An Electromagnetic Pulse (EMP), also known as a Transient Electromagnetic Disturbance (TED), is a short burst of electromagnetic energy. It can be generated by either natural or artificial sources, and can take the form of an electromagnetic field, electric field, magnetic field, or conducted electrical current. EMPs can cause serious damage to modern electronic devices, and can even lead to their complete destruction if they are not designed to withstand extra electrical current. In addition, EMPs can disrupt communications and physically damage objects such as buildings and aircraft. The scientific community began to recognize the significance of EMPs when William J.
published a series of three articles on nuclear EMP in 1981. The United States EMP Commission determined that long-known safeguards were virtually absent in U. S. civilian infrastructure, and that much of the U. military services were less protected against EMPs than during the Cold War.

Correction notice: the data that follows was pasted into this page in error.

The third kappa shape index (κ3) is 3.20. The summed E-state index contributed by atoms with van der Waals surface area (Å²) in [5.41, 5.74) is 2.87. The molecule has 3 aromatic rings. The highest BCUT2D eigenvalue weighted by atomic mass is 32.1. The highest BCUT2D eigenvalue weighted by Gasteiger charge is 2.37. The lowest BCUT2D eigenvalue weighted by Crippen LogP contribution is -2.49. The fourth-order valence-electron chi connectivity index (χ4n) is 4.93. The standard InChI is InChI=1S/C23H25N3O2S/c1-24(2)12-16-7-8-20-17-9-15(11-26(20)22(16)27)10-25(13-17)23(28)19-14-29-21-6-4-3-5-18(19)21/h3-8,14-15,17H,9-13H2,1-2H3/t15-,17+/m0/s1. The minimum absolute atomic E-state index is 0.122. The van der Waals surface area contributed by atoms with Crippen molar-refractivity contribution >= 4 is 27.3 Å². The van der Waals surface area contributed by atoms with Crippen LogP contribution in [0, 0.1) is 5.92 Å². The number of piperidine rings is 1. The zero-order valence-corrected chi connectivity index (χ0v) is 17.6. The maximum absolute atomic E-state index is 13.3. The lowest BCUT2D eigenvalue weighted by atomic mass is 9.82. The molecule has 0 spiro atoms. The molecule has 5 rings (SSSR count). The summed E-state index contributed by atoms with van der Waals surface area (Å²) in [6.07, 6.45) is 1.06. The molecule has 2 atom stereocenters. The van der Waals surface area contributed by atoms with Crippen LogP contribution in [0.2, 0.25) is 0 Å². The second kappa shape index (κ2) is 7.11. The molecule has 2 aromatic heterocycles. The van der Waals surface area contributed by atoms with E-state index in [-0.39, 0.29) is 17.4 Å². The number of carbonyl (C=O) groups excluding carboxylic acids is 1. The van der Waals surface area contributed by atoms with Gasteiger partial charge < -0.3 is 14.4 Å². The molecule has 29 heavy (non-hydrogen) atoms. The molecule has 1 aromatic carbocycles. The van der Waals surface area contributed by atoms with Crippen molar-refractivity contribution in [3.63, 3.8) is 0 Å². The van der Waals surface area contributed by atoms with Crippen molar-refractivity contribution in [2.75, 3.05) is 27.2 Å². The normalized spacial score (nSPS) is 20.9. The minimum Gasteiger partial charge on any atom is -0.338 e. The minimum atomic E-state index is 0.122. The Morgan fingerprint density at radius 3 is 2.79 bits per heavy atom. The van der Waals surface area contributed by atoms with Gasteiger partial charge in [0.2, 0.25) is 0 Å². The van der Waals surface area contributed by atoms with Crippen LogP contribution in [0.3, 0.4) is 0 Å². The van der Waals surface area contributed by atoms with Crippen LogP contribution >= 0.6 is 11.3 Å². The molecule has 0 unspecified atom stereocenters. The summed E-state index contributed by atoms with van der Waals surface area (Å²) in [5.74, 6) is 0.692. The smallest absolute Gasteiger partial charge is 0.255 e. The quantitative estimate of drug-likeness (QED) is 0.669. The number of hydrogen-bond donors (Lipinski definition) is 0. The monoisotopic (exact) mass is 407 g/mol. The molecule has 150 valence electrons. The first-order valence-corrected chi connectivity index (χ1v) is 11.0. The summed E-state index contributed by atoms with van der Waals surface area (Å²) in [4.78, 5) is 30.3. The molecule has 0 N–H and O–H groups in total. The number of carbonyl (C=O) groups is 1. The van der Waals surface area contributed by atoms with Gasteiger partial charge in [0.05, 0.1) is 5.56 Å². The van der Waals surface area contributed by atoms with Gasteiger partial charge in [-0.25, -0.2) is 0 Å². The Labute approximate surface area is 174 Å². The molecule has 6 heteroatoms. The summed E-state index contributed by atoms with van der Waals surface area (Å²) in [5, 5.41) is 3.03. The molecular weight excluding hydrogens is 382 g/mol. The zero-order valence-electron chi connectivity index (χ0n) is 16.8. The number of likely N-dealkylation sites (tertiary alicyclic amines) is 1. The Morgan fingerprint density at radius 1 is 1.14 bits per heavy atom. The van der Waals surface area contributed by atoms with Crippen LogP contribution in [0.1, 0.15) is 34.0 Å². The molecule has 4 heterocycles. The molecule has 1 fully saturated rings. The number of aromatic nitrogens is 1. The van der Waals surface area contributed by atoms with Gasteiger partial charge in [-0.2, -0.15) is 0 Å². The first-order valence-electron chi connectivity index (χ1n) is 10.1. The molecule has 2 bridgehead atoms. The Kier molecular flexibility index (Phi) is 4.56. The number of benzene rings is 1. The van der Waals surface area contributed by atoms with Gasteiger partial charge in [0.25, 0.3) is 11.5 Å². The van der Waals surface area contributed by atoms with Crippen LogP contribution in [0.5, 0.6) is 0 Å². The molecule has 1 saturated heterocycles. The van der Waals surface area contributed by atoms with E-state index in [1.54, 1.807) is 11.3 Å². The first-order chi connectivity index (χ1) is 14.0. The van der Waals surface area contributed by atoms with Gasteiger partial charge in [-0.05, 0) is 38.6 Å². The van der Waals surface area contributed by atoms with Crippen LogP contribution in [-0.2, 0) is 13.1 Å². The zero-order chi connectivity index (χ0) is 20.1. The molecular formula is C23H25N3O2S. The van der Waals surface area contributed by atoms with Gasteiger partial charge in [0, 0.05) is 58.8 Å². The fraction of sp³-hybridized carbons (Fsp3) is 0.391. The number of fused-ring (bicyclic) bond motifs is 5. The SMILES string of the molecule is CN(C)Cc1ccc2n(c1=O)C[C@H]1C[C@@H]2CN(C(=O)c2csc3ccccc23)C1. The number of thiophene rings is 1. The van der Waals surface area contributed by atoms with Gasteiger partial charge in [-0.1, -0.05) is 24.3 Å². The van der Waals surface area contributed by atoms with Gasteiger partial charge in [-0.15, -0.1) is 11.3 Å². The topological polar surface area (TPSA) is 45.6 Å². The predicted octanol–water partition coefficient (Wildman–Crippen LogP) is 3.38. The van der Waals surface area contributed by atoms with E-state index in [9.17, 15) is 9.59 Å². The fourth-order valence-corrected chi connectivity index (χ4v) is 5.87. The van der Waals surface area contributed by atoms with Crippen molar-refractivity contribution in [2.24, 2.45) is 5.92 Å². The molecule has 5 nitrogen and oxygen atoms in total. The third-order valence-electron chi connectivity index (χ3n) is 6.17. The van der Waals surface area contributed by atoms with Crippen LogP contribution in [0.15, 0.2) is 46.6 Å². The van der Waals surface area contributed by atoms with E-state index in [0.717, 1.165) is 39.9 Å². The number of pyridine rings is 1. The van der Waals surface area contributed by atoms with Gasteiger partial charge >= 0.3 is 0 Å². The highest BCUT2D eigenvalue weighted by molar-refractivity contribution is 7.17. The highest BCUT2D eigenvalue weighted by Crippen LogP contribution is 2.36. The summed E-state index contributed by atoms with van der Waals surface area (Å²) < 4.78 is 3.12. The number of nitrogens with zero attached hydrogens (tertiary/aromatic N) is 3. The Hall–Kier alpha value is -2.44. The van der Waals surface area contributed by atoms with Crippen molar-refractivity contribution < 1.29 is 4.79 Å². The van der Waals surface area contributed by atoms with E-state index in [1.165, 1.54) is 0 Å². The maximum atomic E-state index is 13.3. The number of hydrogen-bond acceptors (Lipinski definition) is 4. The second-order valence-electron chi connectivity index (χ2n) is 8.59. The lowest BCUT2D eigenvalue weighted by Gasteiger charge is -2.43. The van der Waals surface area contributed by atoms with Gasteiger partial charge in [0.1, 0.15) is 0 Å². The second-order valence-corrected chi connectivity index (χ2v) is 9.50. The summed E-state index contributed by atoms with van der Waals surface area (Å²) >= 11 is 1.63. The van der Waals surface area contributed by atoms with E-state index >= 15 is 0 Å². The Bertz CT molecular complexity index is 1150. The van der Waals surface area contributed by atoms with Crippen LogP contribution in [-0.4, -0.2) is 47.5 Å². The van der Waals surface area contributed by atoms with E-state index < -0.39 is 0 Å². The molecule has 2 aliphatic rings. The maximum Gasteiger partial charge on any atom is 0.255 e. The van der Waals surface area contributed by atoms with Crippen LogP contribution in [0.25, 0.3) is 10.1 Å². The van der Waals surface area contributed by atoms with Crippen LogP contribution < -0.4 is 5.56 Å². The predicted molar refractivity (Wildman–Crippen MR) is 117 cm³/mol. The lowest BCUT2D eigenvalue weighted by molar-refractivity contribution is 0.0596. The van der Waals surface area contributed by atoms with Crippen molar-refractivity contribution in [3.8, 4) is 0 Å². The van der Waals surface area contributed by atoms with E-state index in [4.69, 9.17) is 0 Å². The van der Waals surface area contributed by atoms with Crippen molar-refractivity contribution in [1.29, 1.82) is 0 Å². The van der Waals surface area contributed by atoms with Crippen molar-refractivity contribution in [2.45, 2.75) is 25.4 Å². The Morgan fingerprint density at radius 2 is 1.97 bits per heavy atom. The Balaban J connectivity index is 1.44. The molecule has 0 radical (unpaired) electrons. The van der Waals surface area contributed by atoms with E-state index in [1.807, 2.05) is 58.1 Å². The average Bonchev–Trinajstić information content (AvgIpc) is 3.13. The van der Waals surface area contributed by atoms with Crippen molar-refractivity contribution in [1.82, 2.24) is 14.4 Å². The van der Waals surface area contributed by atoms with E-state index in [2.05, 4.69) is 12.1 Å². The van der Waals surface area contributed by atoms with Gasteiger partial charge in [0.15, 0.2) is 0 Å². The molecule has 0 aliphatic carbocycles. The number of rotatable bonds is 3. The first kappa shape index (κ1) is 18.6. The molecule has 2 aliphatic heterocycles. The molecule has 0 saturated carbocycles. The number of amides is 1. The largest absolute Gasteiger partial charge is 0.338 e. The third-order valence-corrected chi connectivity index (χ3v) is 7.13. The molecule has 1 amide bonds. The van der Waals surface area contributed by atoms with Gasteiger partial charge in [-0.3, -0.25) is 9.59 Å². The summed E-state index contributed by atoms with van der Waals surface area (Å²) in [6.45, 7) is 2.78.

The Commission also sponsored a global survey of foreign scientific and military literature to assess the knowledge and intentions of foreign states regarding EMP attacks. Some types of EMP events can leave an optical trace, such as lightning and sparks, but these are side effects of current flow through the air and are not part of the EMP itself. However, the government is clearly concerned about the potential harm that an EMP can cause, since it has released a congressional report on the devastating effects of an EMP on the population. Since EMP attacks can cause nuclear detonations in the atmosphere, it is essential to protect yourself from widespread radiation contamination.